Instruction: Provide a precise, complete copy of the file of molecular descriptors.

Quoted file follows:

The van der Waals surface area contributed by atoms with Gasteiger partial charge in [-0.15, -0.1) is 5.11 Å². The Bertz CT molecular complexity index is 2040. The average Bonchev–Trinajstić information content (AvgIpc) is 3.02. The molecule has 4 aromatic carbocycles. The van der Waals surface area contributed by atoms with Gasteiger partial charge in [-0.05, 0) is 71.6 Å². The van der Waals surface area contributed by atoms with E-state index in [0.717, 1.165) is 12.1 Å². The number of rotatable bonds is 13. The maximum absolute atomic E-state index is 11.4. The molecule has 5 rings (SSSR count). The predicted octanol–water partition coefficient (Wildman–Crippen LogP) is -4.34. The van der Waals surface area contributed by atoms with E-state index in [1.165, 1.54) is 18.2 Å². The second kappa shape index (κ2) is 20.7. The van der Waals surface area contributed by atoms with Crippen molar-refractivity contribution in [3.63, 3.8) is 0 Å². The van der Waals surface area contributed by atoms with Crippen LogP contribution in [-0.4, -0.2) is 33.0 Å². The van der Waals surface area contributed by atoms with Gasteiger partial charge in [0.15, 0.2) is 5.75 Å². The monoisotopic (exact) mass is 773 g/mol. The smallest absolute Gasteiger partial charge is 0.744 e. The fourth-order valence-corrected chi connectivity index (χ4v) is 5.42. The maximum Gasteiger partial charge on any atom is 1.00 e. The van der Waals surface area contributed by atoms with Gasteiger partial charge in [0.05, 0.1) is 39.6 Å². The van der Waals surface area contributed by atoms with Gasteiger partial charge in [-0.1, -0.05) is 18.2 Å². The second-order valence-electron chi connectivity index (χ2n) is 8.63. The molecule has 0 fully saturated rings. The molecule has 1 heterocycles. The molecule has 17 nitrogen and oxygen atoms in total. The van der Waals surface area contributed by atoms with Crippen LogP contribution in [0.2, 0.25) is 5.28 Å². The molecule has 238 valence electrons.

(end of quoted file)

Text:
The van der Waals surface area contributed by atoms with Gasteiger partial charge in [-0.15, -0.1) is 5.11 Å². The Bertz CT molecular complexity index is 2040. The average Bonchev–Trinajstić information content (AvgIpc) is 3.02. The molecule has 4 aromatic carbocycles. The van der Waals surface area contributed by atoms with Gasteiger partial charge in [-0.05, 0) is 71.6 Å². The van der Waals surface area contributed by atoms with E-state index in [0.717, 1.165) is 12.1 Å². The number of rotatable bonds is 13. The maximum absolute atomic E-state index is 11.4. The molecule has 5 rings (SSSR count). The predicted octanol–water partition coefficient (Wildman–Crippen LogP) is -4.34. The van der Waals surface area contributed by atoms with E-state index in [1.165, 1.54) is 18.2 Å². The second kappa shape index (κ2) is 20.7. The van der Waals surface area contributed by atoms with Crippen molar-refractivity contribution in [3.63, 3.8) is 0 Å². The van der Waals surface area contributed by atoms with Crippen LogP contribution in [-0.4, -0.2) is 33.0 Å². The van der Waals surface area contributed by atoms with Gasteiger partial charge in [0.15, 0.2) is 5.75 Å². The monoisotopic (exact) mass is 773 g/mol. The smallest absolute Gasteiger partial charge is 0.744 e. The fourth-order valence-corrected chi connectivity index (χ4v) is 5.42. The maximum Gasteiger partial charge on any atom is 1.00 e. The van der Waals surface area contributed by atoms with Gasteiger partial charge in [0.05, 0.1) is 39.6 Å². The van der Waals surface area contributed by atoms with Gasteiger partial charge in [-0.1, -0.05) is 18.2 Å². The second-order valence-electron chi connectivity index (χ2n) is 8.63. The molecule has 0 fully saturated rings. The molecule has 1 heterocycles. The molecule has 17 nitrogen and oxygen atoms in total. The van der Waals surface area contributed by atoms with Crippen LogP contribution in [0.2, 0.25) is 5.28 Å². The molecule has 238 valence electrons.